Guest Post: Earned income and its role in Financial Thrive-ability

Guest Post: Earned income and its role in Financial Thrive-ability

Posted on December 10, 2012 by Guest Blogger

Editor's Note: Michael Oxman and Larry Clark are co-founders of No Margin, No Mission™, a social enterprise and national consulting practice that helps organizations with a social or environmental mission increase revenue, expand impact, and build a lasting future through entrepreneurial thinking and business strategy. Self-described social entrepreneurs and business leaders with a strong desire to create a better world, they embrace opportunities to help organizations increase their margin so they’re better able to achieve their mission.

The best balance sheet in any organization is one that has multiple sources of revenue contributing to the total allocation of income. When there are diverse revenue streams, there is the promise of greater “financial thrive-ability”, particularly during challenging economic times.

Nonprofit leaders, take careful note…

While the concept of revenue diversification may seem obvious to many, it is not always the top priority in organizations with a social mission that are striving to balance the increased demand for services with the challenges of reduced available funding and capacity to do the work.

The good news is that many nonprofits have the ability (though they may not realize it) to gain some financial stability and independence by adding revenue from earned income activities to their balance sheet. In so doing, they would have the opportunity to achieve greater mission impact and reduce their overall dependence on grants, donations, and other more traditional sources of funding.

As the saying goes, “No Margin, No Mission”

For the vast majority of nonprofits, earned income opportunities are within closer reach than one may think or realize. The reason for this is that most organizations with a social mission have created assets of value that are currently being given away for free. Included among these may be trainings, workshops, curriculum, specialized knowledge and expertise (e.g., consulting), public speaking, or any number of other activities.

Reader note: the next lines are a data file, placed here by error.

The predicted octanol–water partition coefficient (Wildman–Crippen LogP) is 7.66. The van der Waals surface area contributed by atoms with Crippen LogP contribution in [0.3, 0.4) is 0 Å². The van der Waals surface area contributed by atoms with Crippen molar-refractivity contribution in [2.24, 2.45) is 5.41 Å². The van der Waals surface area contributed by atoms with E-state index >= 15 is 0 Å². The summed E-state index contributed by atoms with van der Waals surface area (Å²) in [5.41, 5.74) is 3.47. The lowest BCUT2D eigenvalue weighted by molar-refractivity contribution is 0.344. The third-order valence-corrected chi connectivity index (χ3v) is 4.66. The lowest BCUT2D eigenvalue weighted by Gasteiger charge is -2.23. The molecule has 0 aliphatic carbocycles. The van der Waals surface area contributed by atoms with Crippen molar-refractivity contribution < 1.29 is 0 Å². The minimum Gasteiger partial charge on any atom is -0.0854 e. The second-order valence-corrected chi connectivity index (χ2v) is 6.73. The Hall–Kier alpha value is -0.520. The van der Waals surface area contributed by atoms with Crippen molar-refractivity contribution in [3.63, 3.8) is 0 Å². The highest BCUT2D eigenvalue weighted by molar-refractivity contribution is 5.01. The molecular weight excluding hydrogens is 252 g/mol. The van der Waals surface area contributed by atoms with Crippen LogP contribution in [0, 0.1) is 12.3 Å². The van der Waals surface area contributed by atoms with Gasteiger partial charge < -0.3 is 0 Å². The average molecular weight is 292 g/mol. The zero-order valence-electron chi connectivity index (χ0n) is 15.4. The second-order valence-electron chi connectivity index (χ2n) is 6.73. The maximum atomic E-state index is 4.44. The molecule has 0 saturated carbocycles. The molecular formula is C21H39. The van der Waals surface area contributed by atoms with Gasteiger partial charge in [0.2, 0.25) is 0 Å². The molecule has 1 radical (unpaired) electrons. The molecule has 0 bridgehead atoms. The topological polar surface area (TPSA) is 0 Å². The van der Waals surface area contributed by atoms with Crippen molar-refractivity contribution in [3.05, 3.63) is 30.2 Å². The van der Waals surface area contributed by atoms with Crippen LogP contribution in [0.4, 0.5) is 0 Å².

For those who happen to be affiliated with one of those organizations that give everything away for free, pay close attention. Having nonprofit status doesn’t mean having to give everything away for free. In many cases, by selling product and service offerings to an organization’s prospective clients and/or customers, they’re better able to expand their mission and generate a financial return at the same time.

What’s the starting point for exploring earned income opportunities as a way to diversify revenue, expand impact, and increase “financial thrive-ability”? We suggest the following steps:

  • Engage Leadership and Board in discussions to secure conceptual buy-in;
  • Create a list of all existing organizational product and service offerings currently being given away for free or sold at low cost;
  • Prioritize the list of product and service offerings based on those that have the greatest demand in the marketplace and can deliver meaningful levels of margin and mission to the organization;
  • Develop a business plan to understand and determine what will be needed to effectively and efficiently sell the product and/or service offering(s) in the marketplace.

Learn more about earned income and related topics by reading Inc. magazine’s The Social Entrepreneurship Spectrum: Nonprofits with Earned Income by Issie Lapowsky. No Margin, No Mission’s™   Web site and Resources page (see links below) also contain valuable information and education on the topic.

Have questions? Contact us at or or join us on Facebook and Twitter.

  • Learn about these and other concepts used in TPF's approach to philanthropy.


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